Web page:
It sounds good to me. The only suggestion I'd make is that you implement the type selection using template metaprogramming as much as possible (ie for usage pattern information, but not for numeric information such as maximum memory usage) so that you can efficiently use it with the STL. You should know the usage pattern information at compile-time for the most part, and if not you could always make a factory class that wraps the various template instantiations.

I will certainly use template metaprogramming, and while I will try to encourage compile-time decisions I will allow extensions that make the decision at runtime.

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On the other hand, you could just create the different allocators and use them as you will - the only reason to make a factory / type selection is to make the selection system extensible - so that the code will automatically pick a better allocator if you add one that matches a specific set of usage parameters more closely.

Given a properly designed library the different components will be composeable. You could for example create an allocator that took a template argument telling your allocator the average number of allocations, but it may be more suitable for the user to provide a description of the distribution of allocations over time. Traditionally you would either force the user to use your format, or have to change your allocator (which may be third-party with license restrictions). Using a library it should be a simple matter of creating a filter converting from a distribution function to an average number of allocations.

These kinds of helper constructs, and the provided allocators makes the library more attractive.

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One extremely useful feature would be providing a generic instrumented allocator that could replace any other in the library that would gather and log the relevant statistics instead of utilize them. During development and testing, a flag is set by the library user and suddenly all the allocators become the instrumented version for generating statistics, and then for public builds, that information is compiled by a provided utility that then suggests appropriate types and parameters that should optimize performance.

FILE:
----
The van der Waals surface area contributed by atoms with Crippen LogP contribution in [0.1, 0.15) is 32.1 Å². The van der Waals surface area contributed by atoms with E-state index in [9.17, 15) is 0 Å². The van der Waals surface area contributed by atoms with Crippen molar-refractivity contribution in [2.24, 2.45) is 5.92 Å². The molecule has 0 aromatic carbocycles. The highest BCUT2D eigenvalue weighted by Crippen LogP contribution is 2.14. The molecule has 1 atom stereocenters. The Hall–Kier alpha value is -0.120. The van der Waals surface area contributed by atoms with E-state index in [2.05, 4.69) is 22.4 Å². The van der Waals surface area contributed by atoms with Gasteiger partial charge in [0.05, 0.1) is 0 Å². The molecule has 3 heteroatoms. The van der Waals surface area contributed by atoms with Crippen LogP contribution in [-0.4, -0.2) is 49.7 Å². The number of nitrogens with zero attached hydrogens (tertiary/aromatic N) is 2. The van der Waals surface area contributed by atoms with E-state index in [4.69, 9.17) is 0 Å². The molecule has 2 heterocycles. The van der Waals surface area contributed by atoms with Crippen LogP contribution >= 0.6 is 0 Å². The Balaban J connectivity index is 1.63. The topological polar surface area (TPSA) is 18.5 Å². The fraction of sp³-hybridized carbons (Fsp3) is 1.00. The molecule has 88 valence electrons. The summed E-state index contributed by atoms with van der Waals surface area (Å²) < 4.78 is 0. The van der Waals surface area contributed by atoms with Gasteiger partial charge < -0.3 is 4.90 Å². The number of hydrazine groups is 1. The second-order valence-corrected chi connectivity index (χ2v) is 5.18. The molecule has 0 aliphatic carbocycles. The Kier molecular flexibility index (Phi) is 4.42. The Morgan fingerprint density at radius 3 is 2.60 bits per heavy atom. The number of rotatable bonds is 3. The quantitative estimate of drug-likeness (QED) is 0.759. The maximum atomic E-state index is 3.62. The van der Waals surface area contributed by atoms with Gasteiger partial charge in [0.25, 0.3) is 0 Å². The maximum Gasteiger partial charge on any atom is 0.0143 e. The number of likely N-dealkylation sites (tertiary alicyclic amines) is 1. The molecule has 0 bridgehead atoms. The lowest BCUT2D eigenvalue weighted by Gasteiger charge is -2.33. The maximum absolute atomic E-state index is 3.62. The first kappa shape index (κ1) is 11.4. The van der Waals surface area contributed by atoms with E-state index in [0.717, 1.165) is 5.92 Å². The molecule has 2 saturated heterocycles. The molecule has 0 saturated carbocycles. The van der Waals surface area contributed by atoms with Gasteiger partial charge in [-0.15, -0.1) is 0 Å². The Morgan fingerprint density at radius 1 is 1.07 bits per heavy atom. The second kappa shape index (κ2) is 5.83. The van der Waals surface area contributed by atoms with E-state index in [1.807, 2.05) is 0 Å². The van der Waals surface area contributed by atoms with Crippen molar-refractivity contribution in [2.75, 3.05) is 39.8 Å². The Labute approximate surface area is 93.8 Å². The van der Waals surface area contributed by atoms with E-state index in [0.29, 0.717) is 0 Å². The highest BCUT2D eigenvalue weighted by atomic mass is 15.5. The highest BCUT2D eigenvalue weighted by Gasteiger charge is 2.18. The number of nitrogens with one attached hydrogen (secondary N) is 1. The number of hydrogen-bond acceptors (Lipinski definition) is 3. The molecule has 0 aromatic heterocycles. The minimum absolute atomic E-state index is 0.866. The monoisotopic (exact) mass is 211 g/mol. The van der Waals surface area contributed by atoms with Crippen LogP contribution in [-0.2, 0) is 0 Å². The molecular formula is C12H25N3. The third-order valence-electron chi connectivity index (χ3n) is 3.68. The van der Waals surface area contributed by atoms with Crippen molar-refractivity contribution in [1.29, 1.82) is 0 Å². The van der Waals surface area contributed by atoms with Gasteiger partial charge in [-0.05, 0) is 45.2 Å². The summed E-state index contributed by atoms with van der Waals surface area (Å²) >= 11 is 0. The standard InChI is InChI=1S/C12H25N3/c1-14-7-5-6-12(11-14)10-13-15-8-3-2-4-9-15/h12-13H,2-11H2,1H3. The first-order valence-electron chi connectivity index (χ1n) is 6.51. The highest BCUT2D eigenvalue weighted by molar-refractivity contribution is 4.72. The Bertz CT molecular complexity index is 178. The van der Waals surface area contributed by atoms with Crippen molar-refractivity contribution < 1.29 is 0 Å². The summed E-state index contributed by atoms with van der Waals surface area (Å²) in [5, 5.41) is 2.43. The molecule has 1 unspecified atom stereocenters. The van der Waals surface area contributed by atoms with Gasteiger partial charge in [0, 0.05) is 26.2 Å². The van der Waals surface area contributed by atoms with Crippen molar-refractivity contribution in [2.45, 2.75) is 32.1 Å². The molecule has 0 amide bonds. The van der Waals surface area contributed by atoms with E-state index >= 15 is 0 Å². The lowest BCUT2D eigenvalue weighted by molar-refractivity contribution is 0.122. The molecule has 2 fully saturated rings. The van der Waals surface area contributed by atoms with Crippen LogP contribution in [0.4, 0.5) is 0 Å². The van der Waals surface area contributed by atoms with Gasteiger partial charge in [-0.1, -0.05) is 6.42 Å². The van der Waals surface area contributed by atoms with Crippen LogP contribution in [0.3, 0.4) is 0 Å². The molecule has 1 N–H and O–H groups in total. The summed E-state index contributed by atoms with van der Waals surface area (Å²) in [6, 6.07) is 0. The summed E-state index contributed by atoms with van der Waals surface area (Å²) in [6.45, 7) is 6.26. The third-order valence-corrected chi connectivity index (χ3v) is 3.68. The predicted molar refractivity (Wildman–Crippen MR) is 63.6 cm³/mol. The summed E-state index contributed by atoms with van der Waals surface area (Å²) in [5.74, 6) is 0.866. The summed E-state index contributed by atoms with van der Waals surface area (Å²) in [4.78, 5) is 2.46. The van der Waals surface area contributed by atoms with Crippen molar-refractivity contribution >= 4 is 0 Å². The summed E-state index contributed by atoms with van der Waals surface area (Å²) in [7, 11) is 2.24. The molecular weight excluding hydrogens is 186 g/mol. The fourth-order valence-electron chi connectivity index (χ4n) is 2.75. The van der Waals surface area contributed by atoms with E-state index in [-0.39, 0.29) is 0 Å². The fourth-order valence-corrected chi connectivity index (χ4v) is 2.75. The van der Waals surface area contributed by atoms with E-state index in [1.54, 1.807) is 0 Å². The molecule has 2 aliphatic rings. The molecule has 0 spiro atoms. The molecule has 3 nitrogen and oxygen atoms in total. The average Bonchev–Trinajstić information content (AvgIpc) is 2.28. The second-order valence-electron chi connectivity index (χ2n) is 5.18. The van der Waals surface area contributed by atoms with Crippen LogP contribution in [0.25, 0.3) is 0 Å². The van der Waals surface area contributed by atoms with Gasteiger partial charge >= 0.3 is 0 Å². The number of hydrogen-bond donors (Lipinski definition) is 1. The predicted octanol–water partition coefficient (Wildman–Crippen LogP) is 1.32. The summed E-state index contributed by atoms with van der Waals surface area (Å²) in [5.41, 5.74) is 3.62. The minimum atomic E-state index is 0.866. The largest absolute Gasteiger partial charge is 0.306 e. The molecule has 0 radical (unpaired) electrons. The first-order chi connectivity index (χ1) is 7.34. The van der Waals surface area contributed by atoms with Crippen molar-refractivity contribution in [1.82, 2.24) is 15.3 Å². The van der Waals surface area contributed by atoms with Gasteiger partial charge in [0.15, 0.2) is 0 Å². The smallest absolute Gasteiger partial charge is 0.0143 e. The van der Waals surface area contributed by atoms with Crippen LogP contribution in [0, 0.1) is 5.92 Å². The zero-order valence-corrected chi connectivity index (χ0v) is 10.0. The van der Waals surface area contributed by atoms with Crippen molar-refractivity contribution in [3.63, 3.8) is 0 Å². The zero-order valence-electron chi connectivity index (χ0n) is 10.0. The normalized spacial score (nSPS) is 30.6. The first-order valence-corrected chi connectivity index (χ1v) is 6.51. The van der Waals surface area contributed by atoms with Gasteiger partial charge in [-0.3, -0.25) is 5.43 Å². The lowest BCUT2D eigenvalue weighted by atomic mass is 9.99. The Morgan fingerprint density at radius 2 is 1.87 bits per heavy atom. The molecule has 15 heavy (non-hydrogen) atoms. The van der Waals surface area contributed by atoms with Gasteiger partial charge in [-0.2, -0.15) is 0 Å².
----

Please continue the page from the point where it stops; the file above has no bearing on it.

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I would just like to point out loki and the policy class design pattern. Sounds interesting.

Thanks for the suggestion. I did plan to make much of it policy-based, though I doubt I will actually use Loki (most of the useful functionality is also available in Boost).

Quote:
Original post by Extrarius
One extremely useful feature would be providing a generic instrumented allocator that could replace any other in the library that would gather and log the relevant statistics instead of utilize them. During development and testing, a flag is set by the library user and suddenly all the allocators become the instrumented version for generating statistics, and then for public builds, that information is compiled by a provided utility that then suggests appropriate types and parameters that should optimize performance.


That is a pretty good idea. Thanks. I had considered letting observers attach themselves to allocators to create statistics and allocation traces, but I hadn't considered using them for giving the user advice.